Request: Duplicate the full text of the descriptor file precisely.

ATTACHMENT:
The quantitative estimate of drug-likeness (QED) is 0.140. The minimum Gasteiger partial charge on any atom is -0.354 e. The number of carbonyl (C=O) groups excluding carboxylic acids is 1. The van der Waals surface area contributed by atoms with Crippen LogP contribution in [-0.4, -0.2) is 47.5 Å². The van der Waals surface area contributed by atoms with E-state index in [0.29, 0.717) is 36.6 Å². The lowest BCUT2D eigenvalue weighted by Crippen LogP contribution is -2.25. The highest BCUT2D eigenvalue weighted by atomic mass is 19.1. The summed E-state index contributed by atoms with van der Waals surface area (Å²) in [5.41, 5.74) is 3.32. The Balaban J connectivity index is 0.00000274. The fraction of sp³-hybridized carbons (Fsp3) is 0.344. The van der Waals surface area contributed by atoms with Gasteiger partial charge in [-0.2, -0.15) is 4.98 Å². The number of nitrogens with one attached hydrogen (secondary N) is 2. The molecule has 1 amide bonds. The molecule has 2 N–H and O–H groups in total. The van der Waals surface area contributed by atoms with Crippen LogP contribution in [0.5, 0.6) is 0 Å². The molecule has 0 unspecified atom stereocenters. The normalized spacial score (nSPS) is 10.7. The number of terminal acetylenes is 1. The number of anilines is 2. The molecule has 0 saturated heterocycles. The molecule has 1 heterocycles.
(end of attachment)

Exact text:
The quantitative estimate of drug-likeness (QED) is 0.140. The minimum Gasteiger partial charge on any atom is -0.354 e. The number of carbonyl (C=O) groups excluding carboxylic acids is 1. The van der Waals surface area contributed by atoms with Crippen LogP contribution in [-0.4, -0.2) is 47.5 Å². The van der Waals surface area contributed by atoms with E-state index in [0.29, 0.717) is 36.6 Å². The lowest BCUT2D eigenvalue weighted by Crippen LogP contribution is -2.25. The highest BCUT2D eigenvalue weighted by atomic mass is 19.1. The summed E-state index contributed by atoms with van der Waals surface area (Å²) in [5.41, 5.74) is 3.32. The Balaban J connectivity index is 0.00000274. The fraction of sp³-hybridized carbons (Fsp3) is 0.344. The van der Waals surface area contributed by atoms with Gasteiger partial charge in [-0.2, -0.15) is 4.98 Å². The number of nitrogens with one attached hydrogen (secondary N) is 2. The molecule has 1 amide bonds. The molecule has 2 N–H and O–H groups in total. The van der Waals surface area contributed by atoms with Crippen LogP contribution in [0.5, 0.6) is 0 Å². The molecule has 0 unspecified atom stereocenters. The normalized spacial score (nSPS) is 10.7. The number of terminal acetylenes is 1. The number of anilines is 2. The molecule has 0 saturated heterocycles. The molecule has 1 heterocycles.